"After dinner, Caleb sang the song about the Sparkling Bowl"
13.8 x 10.6 cm framed
The British Household Edition ends — at least, visually — on a more sombre note than the 1845 novella. Whereas the characters of all conditions and degrees come to together in "The Dance", Barnard has a melancholy Caleb sing his "bacchanalian" song once again at the conclusion of the celebratory dinner that honours the wedding of May Fielding and the long-lost Edward Plummer.
Scanned image and text by Philip V. Allingham
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This passage is realised in Barnard's picture of Caleb and his blind daughter:
I wouldn't have missed Dot, doing the honours in her wedding-gown, my benison on her bright face! for any money. No! nor the good Carrier, so jovial and so ruddy, at the bottom of the table. Nor the brown, fresh sailor-fellow, and his handsome wife. Nor any one among them. To have missed the dinner would have been to miss as jolly and as stout a meal as man need eat; and to have missed the overflowing cups in which they drank The Wedding-Day, would have been the greatest miss of all.
After dinner, Caleb sang the song about the Sparkling Bowl. As I'm a living man, hoping to keep so, for a year or two, he sang it through.
And, by-the-by, a most unlooked-for incident occurred, just as he finished the last verse.
There was a tap at the door; and a man came staggering in, without saying with your leave, or by your leave, with something heavy on his head. Setting this down in the middle of the table, symmetrically in the centre of the nuts and apples, he said:
"Mr. Tackleton's compliments, and as he hasn't got no use for the cake himself, p'raps you'll eat it/"
And with those words, he walked off.
There was some surprise among the company, as you may imagine. ["Chirp the Third," British Household Edition, p. 104]
Barnard's concluding illustration of compared to that by John Leech (1845)
John Leech's more positive and exuberant conclusion of the story: "The Dance" (1845 edition, p. 173).
Although Barnard's program for the 1878 British Household Edition is effective as a series of character studies, the "Dickens of Illustrators" sometimes fails to match the spirit of the original illustrations of The Christmas Books; such an instance is his somewhat melancholy study of the toymaker Caleb Plummer, ironically singing a traditional drinking song at the wedding dinner of May and Edward. In the 1845 edition of The Cricket on the Hearth, the final John Leech woodcut, integrated into the letterpress, conveys the reader's and narrator's joyful reception of the providential closure far better than Barnard's "After dinner, Caleb sang the song about the Sparkling Bowl."
The Leech cartoon of the dance (on the penultimate page in the original publication) utilizes the structural principle of balance, as is suggested most forcibly by the dog Boxer dancing with the unnamed cat (right). As in the text, Tilly (centre) dances with Caleb, a diminutive Dot with a large-headed John (in linen smock frock, as is appropriate to his rural occupation and social status), and (in the background) Mrs. Fielding is dancing with a figure that must be Tackleton (his only appearance in the 1845 edition). Presumably, the elderly woman dancing just behind Dot is her mother, and (not paired off) the harpist, Bertha, appears to the right, the size of her figure suggesting neither her importance to the multiple plots nor realistic perspective. May and Edward, who initiated the dance, are surprisingly absent — perhaps Leech was reluctant to caricature the romantic leads, who are, after all, relatively pallid characters.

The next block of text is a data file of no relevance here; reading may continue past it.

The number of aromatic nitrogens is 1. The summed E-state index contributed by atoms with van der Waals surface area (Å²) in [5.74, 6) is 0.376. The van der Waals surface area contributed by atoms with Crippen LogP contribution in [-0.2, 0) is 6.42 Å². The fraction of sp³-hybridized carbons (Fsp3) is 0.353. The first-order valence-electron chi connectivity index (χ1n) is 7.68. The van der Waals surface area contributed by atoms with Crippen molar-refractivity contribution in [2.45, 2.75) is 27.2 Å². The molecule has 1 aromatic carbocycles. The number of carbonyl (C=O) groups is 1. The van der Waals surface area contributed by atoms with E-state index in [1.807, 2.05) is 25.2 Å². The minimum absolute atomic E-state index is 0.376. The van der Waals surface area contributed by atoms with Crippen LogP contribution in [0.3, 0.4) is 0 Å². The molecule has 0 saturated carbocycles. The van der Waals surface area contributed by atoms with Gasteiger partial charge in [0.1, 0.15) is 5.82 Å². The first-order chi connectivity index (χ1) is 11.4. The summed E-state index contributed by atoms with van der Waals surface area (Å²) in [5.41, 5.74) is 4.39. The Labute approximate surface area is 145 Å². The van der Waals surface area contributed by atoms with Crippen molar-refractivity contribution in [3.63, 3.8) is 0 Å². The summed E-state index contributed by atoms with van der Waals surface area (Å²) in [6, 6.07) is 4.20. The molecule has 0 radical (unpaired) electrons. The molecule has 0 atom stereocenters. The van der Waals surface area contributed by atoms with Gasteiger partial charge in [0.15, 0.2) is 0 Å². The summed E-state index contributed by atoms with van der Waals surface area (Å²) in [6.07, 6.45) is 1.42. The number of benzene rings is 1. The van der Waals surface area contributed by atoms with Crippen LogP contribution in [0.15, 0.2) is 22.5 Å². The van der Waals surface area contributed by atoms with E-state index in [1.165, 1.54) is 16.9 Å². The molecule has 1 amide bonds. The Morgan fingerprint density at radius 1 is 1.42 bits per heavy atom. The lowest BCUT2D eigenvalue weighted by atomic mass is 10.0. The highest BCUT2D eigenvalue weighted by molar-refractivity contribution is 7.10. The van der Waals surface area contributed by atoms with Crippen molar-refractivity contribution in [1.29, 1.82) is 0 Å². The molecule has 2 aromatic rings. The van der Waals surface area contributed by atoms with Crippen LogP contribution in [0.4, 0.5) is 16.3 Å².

The composition is crowded enough, as it is, the upper register full of toys and seasonal greenery. The presence of fairies above the dancers reinforces the fanciful nature of the story. The two worlds of the novella — the mortal and the fairy dimensions — are not merely represent in Leech's final illustration; they are presented as balanced and complementary. At another level, full of toys and diminutive beings, the upper register is fancy, the lower register reality. In this "Dance," the two worlds are aligned. The fairies' absence from Barnard's illustrations reduces the imaginative appeal and even the charm of the story, which suffers from the later artist's realistic approach. The difference in the treatments of the 1845 and 1878 illustrators is evident in these concluding plates, highly animated and humorous in the case of Leech, realistic portraiture devoid of even melancholy sentiment in the case of Barnard.
As Michael Slater notes in his introduction to the Penguin edition, in his review of the book for 23 December 1845 in The Morning Chronicle, novelist, artist, and critic William Makepeace Thackeray had compared it to seasonal candies ("bonbons"), but the Household Edition's final illustration creates no such impression of "French plums and sweetness" as Thackeray suggested it should. The Mirror of Literature for 27 December 1845 justly compared the novella to that other Victorian seasonal favourites, the pantomime, and the sublime comedy of Joseph Grimaldi; Barnard's final picture of Caleb and Bertha engenders no such joy, and reflects no such conventions of miraculous transformation.
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Last modified 31 July 2012